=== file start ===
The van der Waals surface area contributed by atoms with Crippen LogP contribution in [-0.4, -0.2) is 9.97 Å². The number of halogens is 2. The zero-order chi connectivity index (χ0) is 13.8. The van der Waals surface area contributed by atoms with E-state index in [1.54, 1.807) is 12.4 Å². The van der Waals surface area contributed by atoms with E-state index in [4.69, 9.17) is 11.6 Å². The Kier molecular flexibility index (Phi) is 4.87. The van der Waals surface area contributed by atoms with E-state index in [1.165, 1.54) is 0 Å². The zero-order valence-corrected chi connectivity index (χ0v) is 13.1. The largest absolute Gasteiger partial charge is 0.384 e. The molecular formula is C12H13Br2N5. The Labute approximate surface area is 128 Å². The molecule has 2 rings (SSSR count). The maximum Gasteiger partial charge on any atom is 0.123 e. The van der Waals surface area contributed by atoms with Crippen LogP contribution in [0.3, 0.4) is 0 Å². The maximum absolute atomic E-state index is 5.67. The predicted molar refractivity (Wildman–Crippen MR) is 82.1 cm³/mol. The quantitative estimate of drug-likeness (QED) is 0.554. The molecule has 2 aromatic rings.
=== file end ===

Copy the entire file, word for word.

The van der Waals surface area contributed by atoms with Crippen LogP contribution in [-0.4, -0.2) is 9.97 Å². The number of halogens is 2. The zero-order chi connectivity index (χ0) is 13.8. The van der Waals surface area contributed by atoms with E-state index in [1.54, 1.807) is 12.4 Å². The van der Waals surface area contributed by atoms with E-state index in [4.69, 9.17) is 11.6 Å². The Kier molecular flexibility index (Phi) is 4.87. The van der Waals surface area contributed by atoms with E-state index in [1.165, 1.54) is 0 Å². The zero-order valence-corrected chi connectivity index (χ0v) is 13.1. The largest absolute Gasteiger partial charge is 0.384 e. The molecular formula is C12H13Br2N5. The Labute approximate surface area is 128 Å². The molecule has 2 rings (SSSR count). The maximum Gasteiger partial charge on any atom is 0.123 e. The van der Waals surface area contributed by atoms with Crippen LogP contribution in [0.3, 0.4) is 0 Å². The maximum absolute atomic E-state index is 5.67. The predicted molar refractivity (Wildman–Crippen MR) is 82.1 cm³/mol. The quantitative estimate of drug-likeness (QED) is 0.554. The molecule has 2 aromatic rings.